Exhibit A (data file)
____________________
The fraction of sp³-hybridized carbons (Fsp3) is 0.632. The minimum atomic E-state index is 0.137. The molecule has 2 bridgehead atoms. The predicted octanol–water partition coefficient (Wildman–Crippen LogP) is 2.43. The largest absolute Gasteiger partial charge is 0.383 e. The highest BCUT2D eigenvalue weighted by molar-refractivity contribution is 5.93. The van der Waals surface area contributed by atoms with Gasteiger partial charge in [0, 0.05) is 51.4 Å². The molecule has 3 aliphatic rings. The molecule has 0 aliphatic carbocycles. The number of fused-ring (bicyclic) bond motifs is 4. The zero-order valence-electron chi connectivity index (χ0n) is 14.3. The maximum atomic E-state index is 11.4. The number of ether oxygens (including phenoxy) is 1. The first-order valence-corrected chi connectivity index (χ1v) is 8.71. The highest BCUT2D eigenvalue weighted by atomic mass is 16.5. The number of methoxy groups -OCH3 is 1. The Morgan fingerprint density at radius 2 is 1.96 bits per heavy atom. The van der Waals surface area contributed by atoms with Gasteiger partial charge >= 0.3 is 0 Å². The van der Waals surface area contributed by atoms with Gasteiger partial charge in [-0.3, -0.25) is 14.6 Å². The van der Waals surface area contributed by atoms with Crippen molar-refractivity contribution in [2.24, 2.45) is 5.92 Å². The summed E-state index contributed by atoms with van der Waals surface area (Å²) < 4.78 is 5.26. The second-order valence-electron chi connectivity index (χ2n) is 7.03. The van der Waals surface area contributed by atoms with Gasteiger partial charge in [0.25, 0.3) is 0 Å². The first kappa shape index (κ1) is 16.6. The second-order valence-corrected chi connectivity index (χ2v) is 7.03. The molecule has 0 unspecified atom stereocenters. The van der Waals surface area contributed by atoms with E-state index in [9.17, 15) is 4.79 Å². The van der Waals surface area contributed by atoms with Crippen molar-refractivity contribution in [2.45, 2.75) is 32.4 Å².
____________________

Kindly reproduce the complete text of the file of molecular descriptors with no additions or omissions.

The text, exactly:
The fraction of sp³-hybridized carbons (Fsp3) is 0.632. The minimum atomic E-state index is 0.137. The molecule has 2 bridgehead atoms. The predicted octanol–water partition coefficient (Wildman–Crippen LogP) is 2.43. The largest absolute Gasteiger partial charge is 0.383 e. The highest BCUT2D eigenvalue weighted by molar-refractivity contribution is 5.93. The van der Waals surface area contributed by atoms with Gasteiger partial charge in [0, 0.05) is 51.4 Å². The molecule has 3 aliphatic rings. The molecule has 0 aliphatic carbocycles. The number of fused-ring (bicyclic) bond motifs is 4. The zero-order valence-electron chi connectivity index (χ0n) is 14.3. The maximum atomic E-state index is 11.4. The number of ether oxygens (including phenoxy) is 1. The first-order valence-corrected chi connectivity index (χ1v) is 8.71. The highest BCUT2D eigenvalue weighted by atomic mass is 16.5. The number of methoxy groups -OCH3 is 1. The Morgan fingerprint density at radius 2 is 1.96 bits per heavy atom. The van der Waals surface area contributed by atoms with Gasteiger partial charge >= 0.3 is 0 Å². The van der Waals surface area contributed by atoms with Gasteiger partial charge in [-0.3, -0.25) is 14.6 Å². The van der Waals surface area contributed by atoms with Crippen molar-refractivity contribution in [2.24, 2.45) is 5.92 Å². The summed E-state index contributed by atoms with van der Waals surface area (Å²) < 4.78 is 5.26. The second-order valence-electron chi connectivity index (χ2n) is 7.03. The van der Waals surface area contributed by atoms with Gasteiger partial charge in [0.25, 0.3) is 0 Å². The first kappa shape index (κ1) is 16.6. The second-order valence-corrected chi connectivity index (χ2v) is 7.03. The molecule has 0 unspecified atom stereocenters. The van der Waals surface area contributed by atoms with E-state index in [9.17, 15) is 4.79 Å². The van der Waals surface area contributed by atoms with Crippen molar-refractivity contribution in [2.45, 2.75) is 32.4 Å².